Sidewalk Labs, the Google company tapped by Waterfront Toronto to propose a smart-city development in its 12-acre Quayside district, has finally delivered its long-awaited (and long-delayed) Master Innovation and Development Plan (MIDP). The four-volume report clocks in at just under 1,500 pages.
The MIDP truly covers the waterfront, vastly exceeding its originally envisioned territorial scope. The report proposes extensive regulatory changes and carve-outs, new government agencies, significant governance powers for itself, expensive light-rail, timber skyscrapers (and Ontario-based mass-timber factories) and eye-catching (but yet-to-be-invented) possible new technologies.
And, in what can only be described as an act of remarkable hubris, Sidewalk Labs proposes that Waterfront Toronto — the tri-government (federal/provincial/municipal) agency supposedly running this process — either be restructured or replaced (see for example the reference on pages 232 and 233 of the MIDP Overview document to “Waterfront Toronto or Public Administrator” in terms of future responsibilities).
This is a lot to take in. Unfortunately, while Waterfront Toronto is giving Torontonians a chance to comment on the plan, its proposed schedule is — to be blunt — absurd.
The current process must be replaced with a more responsible hearings schedule.
Inadequate summer hearings
Here’s what’s on the table. Waterfront Toronto’s final in-person consultations were July 25 with July 31 being the last chance to submit responses to its online surveys (a shorter, almost laughably useless one, and a much better, longer survey that would take people the greater part of a day to complete) in time to be included in the next report.
For the next step, sometime in September, Waterfront Toronto will publish its own response to the Sidewalk Labs’ epic MIDP, “pulling together criticisms and concerns based on public commentary and responses from the various levels of government.”
And then we get to do it all over again. Sidewalk Labs will respond to Waterfront Toronto’s report with a final MIDP, on which Waterfront Toronto will convene another round of public consultations. Waterfront Toronto will then perform “an assessment of the final document, and make a recommendation to the board of directors.”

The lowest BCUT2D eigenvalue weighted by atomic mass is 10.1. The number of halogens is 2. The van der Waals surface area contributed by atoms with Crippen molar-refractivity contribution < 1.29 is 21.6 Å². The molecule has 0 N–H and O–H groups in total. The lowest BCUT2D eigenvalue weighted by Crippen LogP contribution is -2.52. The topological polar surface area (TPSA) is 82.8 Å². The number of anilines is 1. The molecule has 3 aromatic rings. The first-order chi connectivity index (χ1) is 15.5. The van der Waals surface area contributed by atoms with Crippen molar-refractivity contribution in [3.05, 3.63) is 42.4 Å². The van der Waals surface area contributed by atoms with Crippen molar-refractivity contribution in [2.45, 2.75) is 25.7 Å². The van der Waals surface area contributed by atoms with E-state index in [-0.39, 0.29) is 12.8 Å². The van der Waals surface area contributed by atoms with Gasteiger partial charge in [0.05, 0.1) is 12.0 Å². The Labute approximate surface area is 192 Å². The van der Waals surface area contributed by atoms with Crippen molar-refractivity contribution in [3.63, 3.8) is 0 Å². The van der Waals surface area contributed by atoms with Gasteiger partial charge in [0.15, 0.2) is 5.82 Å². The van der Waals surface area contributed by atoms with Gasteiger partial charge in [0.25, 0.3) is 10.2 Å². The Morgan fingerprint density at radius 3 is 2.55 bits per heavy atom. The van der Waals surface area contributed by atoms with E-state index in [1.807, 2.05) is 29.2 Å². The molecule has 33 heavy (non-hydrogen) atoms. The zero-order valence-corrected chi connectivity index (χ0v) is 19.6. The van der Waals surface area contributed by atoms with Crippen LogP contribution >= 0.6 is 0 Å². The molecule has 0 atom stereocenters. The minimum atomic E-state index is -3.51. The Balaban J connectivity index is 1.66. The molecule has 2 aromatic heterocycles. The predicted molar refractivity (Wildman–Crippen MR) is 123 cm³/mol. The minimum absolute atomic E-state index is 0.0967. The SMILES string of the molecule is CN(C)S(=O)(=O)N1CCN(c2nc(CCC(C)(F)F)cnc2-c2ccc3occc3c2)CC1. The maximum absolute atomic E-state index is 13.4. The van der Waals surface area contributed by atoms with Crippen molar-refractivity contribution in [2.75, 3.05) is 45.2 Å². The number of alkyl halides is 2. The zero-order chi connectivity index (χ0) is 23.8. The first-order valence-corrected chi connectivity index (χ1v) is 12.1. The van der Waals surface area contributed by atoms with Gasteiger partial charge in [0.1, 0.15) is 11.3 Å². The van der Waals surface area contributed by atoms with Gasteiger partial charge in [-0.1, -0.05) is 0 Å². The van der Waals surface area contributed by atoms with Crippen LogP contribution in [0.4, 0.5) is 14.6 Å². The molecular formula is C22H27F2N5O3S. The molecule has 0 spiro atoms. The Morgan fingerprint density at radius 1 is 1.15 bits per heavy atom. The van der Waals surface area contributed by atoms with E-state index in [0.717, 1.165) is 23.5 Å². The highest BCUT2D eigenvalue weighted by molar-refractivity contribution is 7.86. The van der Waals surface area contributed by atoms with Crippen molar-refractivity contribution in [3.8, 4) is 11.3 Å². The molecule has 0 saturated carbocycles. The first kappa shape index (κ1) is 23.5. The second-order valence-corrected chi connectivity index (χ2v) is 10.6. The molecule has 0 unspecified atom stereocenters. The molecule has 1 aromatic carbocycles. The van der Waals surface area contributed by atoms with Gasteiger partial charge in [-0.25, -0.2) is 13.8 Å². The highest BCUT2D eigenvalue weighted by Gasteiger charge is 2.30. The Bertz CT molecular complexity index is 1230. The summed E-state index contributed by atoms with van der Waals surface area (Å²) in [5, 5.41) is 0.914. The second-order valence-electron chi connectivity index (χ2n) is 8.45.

To recap: Torontonians are being asked to digest and comment on a 1,500-page, four-volume report that lacks an index, is available only as a series of pdfs or in print (and thus is not easily searchable), does not include either a complete or overall table of contents, and whose appendices are not included with the actual report, within the next week.
I’ve been working on Sidewalk Labs-adjacent material almost full-time for the past three weeks. (I’m liveblogging the process, which is exactly as much fun as it sounds.) I’m almost certainly not going to be finished by July 31.
As of July 18, Bianca Wylie, probably the person most familiar with this project outside of Waterfront Toronto and Sidewalk Labs, noted on Twitter that she’s was just finishing the report. If the “Jane Jacobs of the Smart City Age” was still working her way through this less than two weeks before deadline day, what hope do mere mortals have of forming a reasoned opinion in the allotted time?
An impossible task
This is an impossible task. The process ensures that almost all of the up-front responses to this mastodonic report will be either superficial or self-interested takes from people who haven’t had the time or inclination to read a report that is not set up for easy use.
What’s worse, Waterfront Toronto knows that this is an impossible task, admitting as much on its Note to Reader, which it published just after Sidewalk Labs delivered the MIDP. In it, Waterfront Toronto remarks that the fall consultations will occur “once the Waterfront Toronto team and the public have had more time to work through and consider the Draft MIDP.” The public is being asked to comment on something that Waterfront Toronto itself does not yet fully understand.
Back to the drawing board
This is not what responsible consultations look like. A responsible consultation would begin in September, once the public and Waterfront Toronto have had time to digest these four doorstops. Consultations would be extensive, with several sub-rounds of meetings on each part of the report.
Only then, based on staff analysis and public input, would Waterfront Toronto issue its report. Sidewalk Labs would then respond and Waterfront Toronto could then hold a brief second round addressing Sidewalk Labs’ proposed changes. Then, based on that, Waterfront Toronto’s Board could decide whether or not to proceed.
This is not rocket science.
Instead, the current process minimizes the quality and quantity of up-front public input. By publishing its response before it engages in substantive consultations, Waterfront Toronto is creating the perfect conditions for an unholy mess. It will divide the focus of the fall consultations in two: the adequacy of Waterfront Toronto’s report and of Sidewalk Labs’ final MIDP. The result will be even more confusion. Which, granted, is par for the Quayside course.
As it stands, Waterfront Toronto’s current consultation process is unworkable and illegitimate. It is not a responsible survey of public opinion. If Waterfront Toronto is truly interested in listening to the public, it must give the public (and itself) sufficient time to consider the issues.